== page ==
Abstract: This paper presents a theory of choice that yields a set of new predictions about behavior when compared to the expected utility model, encompassing the existence of automatic responses and attentional biases. A formula comparable to the one of expected utility is identified. Under certain restrictive conditions identified here, the aggregate behavior of this brain model is equivalent to the one proposed by the expected utility model. This theory of choice is based on the concept of a race between different processes that occur in parallel inside the brain of an organism, run by different groups of neurons. Action is defined by the outcome of this competition, which is won by the process that is completed first. The time it takes for one process to finish the race is a function of the desirability it evokes, but additionally depends on the length of the neuron chain and how the sensory system reacts to information.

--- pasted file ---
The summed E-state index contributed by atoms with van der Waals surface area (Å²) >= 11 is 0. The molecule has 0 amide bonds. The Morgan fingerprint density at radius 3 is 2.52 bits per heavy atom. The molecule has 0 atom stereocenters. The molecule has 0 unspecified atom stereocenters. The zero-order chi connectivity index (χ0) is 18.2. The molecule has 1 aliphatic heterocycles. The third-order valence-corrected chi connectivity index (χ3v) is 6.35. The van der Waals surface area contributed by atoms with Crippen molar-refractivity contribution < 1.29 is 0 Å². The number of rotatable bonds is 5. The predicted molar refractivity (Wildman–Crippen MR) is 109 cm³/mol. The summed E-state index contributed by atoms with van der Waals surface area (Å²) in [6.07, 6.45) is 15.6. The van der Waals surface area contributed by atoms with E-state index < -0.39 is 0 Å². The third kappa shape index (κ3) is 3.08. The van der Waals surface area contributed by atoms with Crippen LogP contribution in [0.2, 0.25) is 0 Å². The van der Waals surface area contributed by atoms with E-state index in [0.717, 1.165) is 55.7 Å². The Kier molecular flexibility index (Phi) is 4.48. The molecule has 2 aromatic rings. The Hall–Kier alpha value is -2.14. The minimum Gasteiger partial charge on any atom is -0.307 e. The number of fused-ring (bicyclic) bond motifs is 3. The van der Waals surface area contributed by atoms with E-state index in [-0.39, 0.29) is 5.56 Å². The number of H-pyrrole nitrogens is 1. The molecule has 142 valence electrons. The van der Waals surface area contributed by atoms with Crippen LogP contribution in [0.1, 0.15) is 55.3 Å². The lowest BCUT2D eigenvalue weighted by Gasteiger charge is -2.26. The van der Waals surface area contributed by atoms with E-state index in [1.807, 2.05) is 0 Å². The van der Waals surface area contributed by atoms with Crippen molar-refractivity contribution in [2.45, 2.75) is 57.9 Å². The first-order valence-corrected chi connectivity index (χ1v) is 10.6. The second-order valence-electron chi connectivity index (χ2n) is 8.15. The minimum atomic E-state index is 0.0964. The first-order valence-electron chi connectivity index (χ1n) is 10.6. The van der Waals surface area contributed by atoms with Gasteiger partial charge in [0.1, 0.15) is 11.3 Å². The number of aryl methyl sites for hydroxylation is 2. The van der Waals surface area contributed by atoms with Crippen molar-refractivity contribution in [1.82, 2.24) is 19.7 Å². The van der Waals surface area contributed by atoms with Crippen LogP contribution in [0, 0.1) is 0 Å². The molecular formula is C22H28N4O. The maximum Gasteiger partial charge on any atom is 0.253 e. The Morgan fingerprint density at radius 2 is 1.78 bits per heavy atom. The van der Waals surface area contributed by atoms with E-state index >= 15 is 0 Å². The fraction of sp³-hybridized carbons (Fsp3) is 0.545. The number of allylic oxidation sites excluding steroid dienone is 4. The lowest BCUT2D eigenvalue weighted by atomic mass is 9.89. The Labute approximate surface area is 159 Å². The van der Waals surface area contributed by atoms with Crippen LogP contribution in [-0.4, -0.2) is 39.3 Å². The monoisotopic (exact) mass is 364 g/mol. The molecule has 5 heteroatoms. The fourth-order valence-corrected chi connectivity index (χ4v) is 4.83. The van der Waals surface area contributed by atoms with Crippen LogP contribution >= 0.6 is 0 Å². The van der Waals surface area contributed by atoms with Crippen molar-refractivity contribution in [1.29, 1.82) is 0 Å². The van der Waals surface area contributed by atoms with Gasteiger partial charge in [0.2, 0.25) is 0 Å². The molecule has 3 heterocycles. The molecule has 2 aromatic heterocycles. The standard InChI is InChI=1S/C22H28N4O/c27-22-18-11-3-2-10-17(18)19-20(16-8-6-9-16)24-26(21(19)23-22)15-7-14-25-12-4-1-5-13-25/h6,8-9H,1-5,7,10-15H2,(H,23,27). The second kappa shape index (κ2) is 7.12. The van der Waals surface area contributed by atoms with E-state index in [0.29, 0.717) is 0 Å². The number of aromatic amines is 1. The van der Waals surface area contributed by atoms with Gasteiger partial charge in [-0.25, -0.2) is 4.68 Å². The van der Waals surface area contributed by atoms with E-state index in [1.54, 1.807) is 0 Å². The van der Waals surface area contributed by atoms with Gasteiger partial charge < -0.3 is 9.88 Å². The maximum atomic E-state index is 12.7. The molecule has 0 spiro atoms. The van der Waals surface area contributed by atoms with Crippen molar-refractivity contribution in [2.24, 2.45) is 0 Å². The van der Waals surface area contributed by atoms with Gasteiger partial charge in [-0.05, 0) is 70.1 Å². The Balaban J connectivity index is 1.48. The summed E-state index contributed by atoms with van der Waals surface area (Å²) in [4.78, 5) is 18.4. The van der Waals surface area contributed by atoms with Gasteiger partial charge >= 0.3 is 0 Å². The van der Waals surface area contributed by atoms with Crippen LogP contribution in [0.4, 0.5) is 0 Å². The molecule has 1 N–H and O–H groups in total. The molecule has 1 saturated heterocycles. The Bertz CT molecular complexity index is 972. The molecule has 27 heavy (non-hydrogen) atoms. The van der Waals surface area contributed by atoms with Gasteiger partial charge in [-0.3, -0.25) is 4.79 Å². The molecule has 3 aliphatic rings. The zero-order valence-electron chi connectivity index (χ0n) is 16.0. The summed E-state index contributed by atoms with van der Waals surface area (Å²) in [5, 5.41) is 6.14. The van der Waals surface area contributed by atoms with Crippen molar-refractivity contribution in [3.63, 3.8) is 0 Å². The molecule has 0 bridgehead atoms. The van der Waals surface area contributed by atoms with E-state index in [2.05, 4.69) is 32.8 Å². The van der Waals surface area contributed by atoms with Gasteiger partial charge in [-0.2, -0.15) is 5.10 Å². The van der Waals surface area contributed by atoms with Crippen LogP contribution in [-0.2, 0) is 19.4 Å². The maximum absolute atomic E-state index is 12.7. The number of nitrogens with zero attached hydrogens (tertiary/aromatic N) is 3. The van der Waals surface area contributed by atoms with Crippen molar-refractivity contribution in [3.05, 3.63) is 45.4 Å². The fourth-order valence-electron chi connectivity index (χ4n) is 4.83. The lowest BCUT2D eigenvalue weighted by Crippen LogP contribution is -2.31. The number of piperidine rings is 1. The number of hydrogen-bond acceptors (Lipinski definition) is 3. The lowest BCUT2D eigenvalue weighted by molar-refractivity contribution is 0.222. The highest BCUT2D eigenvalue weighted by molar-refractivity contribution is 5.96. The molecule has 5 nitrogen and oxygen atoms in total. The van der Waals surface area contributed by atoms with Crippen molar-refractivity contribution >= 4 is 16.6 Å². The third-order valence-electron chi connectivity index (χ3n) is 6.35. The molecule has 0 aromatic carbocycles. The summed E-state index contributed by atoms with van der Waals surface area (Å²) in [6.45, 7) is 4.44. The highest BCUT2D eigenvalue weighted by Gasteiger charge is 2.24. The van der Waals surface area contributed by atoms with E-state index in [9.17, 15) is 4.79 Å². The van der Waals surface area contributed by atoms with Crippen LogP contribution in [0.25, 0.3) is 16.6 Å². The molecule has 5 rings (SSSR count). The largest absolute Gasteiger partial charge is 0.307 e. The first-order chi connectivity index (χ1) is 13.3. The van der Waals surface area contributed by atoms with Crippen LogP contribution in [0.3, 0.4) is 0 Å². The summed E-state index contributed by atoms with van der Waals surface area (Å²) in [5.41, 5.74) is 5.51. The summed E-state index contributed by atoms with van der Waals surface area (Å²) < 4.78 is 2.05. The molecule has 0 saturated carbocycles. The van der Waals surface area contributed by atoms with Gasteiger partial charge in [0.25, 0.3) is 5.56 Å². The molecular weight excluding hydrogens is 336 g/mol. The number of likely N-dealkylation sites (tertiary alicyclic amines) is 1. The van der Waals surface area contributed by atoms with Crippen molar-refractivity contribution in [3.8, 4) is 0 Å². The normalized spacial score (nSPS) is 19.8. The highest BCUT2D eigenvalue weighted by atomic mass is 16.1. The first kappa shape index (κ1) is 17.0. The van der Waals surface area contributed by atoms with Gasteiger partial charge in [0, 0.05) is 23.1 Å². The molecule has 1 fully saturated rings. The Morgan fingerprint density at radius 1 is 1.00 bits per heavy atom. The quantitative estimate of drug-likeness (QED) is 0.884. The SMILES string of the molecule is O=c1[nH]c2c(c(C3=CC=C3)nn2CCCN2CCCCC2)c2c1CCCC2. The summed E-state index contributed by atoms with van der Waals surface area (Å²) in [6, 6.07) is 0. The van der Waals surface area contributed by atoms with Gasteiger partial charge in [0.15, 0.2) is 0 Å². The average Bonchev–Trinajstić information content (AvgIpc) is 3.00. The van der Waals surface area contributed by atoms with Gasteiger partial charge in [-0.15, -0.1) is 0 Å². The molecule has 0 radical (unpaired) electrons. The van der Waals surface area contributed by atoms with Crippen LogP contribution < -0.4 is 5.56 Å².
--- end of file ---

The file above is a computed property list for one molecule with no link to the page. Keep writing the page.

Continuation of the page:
Keywords: Expected Utility, Neuroeconomics, Decision-making, Economics of neural activity, Cognitive Psychology